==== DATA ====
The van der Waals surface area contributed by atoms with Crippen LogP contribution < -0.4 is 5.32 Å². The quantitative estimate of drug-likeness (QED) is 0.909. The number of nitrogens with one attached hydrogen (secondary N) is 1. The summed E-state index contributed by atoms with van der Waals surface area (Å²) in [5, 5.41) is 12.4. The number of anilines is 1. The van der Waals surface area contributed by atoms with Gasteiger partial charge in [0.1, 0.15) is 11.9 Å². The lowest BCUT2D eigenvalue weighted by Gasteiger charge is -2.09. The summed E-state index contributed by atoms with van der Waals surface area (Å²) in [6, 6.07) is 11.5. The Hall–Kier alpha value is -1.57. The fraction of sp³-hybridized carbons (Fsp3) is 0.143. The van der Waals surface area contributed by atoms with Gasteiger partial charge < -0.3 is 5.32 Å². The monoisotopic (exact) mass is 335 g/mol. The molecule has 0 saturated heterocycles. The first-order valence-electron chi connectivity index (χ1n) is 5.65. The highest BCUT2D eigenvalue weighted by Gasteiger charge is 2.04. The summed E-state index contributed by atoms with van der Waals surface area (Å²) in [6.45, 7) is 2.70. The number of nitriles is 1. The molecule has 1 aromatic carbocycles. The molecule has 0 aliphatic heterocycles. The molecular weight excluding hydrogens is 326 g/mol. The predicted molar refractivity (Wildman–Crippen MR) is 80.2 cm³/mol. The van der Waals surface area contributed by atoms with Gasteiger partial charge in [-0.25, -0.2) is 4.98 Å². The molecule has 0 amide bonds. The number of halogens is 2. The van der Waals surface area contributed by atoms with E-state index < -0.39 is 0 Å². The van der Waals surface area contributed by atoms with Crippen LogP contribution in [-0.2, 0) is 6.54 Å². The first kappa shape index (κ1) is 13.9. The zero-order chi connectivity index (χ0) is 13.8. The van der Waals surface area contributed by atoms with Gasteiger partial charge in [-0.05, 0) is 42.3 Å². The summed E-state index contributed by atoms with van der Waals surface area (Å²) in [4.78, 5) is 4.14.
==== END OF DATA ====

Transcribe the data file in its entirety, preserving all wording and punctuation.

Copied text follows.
The van der Waals surface area contributed by atoms with Crippen LogP contribution < -0.4 is 5.32 Å². The quantitative estimate of drug-likeness (QED) is 0.909. The number of nitrogens with one attached hydrogen (secondary N) is 1. The summed E-state index contributed by atoms with van der Waals surface area (Å²) in [5, 5.41) is 12.4. The number of anilines is 1. The van der Waals surface area contributed by atoms with Gasteiger partial charge in [0.1, 0.15) is 11.9 Å². The lowest BCUT2D eigenvalue weighted by Gasteiger charge is -2.09. The summed E-state index contributed by atoms with van der Waals surface area (Å²) in [6, 6.07) is 11.5. The Hall–Kier alpha value is -1.57. The fraction of sp³-hybridized carbons (Fsp3) is 0.143. The van der Waals surface area contributed by atoms with Gasteiger partial charge < -0.3 is 5.32 Å². The monoisotopic (exact) mass is 335 g/mol. The molecule has 0 saturated heterocycles. The first-order valence-electron chi connectivity index (χ1n) is 5.65. The highest BCUT2D eigenvalue weighted by Gasteiger charge is 2.04. The summed E-state index contributed by atoms with van der Waals surface area (Å²) in [6.45, 7) is 2.70. The number of nitriles is 1. The molecule has 1 aromatic carbocycles. The molecule has 0 aliphatic heterocycles. The molecular weight excluding hydrogens is 326 g/mol. The predicted molar refractivity (Wildman–Crippen MR) is 80.2 cm³/mol. The van der Waals surface area contributed by atoms with Gasteiger partial charge in [-0.25, -0.2) is 4.98 Å². The molecule has 0 amide bonds. The number of halogens is 2. The van der Waals surface area contributed by atoms with E-state index < -0.39 is 0 Å². The van der Waals surface area contributed by atoms with Crippen LogP contribution in [-0.2, 0) is 6.54 Å². The first kappa shape index (κ1) is 13.9. The zero-order chi connectivity index (χ0) is 13.8. The van der Waals surface area contributed by atoms with Gasteiger partial charge in [-0.05, 0) is 42.3 Å². The summed E-state index contributed by atoms with van der Waals surface area (Å²) in [4.78, 5) is 4.14.